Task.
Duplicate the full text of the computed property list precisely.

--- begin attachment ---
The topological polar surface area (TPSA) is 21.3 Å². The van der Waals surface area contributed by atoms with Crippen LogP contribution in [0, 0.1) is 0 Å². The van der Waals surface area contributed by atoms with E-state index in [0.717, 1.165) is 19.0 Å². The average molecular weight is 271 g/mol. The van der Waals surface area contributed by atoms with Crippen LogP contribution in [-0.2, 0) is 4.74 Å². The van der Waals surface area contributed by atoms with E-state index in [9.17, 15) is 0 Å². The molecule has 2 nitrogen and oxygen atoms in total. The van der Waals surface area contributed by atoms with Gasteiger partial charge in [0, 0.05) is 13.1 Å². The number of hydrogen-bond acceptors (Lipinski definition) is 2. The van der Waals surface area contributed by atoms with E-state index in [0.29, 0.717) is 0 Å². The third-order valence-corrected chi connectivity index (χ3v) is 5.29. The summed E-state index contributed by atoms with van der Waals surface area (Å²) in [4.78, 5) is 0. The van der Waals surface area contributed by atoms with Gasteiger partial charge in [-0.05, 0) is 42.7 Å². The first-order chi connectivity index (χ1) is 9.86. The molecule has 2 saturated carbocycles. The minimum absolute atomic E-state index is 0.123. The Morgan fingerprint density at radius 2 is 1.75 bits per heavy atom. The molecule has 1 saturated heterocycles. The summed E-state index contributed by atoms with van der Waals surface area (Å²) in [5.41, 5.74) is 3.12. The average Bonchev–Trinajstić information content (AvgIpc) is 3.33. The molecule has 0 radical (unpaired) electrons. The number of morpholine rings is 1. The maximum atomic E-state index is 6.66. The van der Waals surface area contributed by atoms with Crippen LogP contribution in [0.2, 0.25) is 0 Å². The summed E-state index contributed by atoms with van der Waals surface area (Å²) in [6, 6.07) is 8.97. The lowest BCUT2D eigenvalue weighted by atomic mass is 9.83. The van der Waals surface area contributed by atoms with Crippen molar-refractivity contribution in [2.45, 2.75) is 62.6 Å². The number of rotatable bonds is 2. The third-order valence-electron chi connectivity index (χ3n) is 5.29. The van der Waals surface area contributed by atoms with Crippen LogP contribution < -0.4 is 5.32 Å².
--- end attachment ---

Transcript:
The topological polar surface area (TPSA) is 21.3 Å². The van der Waals surface area contributed by atoms with Crippen LogP contribution in [0, 0.1) is 0 Å². The van der Waals surface area contributed by atoms with E-state index in [0.717, 1.165) is 19.0 Å². The average molecular weight is 271 g/mol. The van der Waals surface area contributed by atoms with Crippen LogP contribution in [-0.2, 0) is 4.74 Å². The van der Waals surface area contributed by atoms with E-state index in [9.17, 15) is 0 Å². The molecule has 2 nitrogen and oxygen atoms in total. The van der Waals surface area contributed by atoms with Gasteiger partial charge in [0, 0.05) is 13.1 Å². The number of hydrogen-bond acceptors (Lipinski definition) is 2. The van der Waals surface area contributed by atoms with E-state index in [0.29, 0.717) is 0 Å². The third-order valence-corrected chi connectivity index (χ3v) is 5.29. The summed E-state index contributed by atoms with van der Waals surface area (Å²) in [4.78, 5) is 0. The van der Waals surface area contributed by atoms with Gasteiger partial charge in [-0.05, 0) is 42.7 Å². The first-order chi connectivity index (χ1) is 9.86. The molecule has 2 saturated carbocycles. The minimum absolute atomic E-state index is 0.123. The Morgan fingerprint density at radius 2 is 1.75 bits per heavy atom. The molecule has 1 saturated heterocycles. The summed E-state index contributed by atoms with van der Waals surface area (Å²) in [5.41, 5.74) is 3.12. The average Bonchev–Trinajstić information content (AvgIpc) is 3.33. The molecule has 0 radical (unpaired) electrons. The number of morpholine rings is 1. The maximum atomic E-state index is 6.66. The van der Waals surface area contributed by atoms with Crippen LogP contribution in [0.2, 0.25) is 0 Å². The summed E-state index contributed by atoms with van der Waals surface area (Å²) in [6, 6.07) is 8.97. The lowest BCUT2D eigenvalue weighted by atomic mass is 9.83. The van der Waals surface area contributed by atoms with Crippen molar-refractivity contribution in [2.45, 2.75) is 62.6 Å². The number of rotatable bonds is 2. The third-order valence-electron chi connectivity index (χ3n) is 5.29. The van der Waals surface area contributed by atoms with Crippen LogP contribution < -0.4 is 5.32 Å².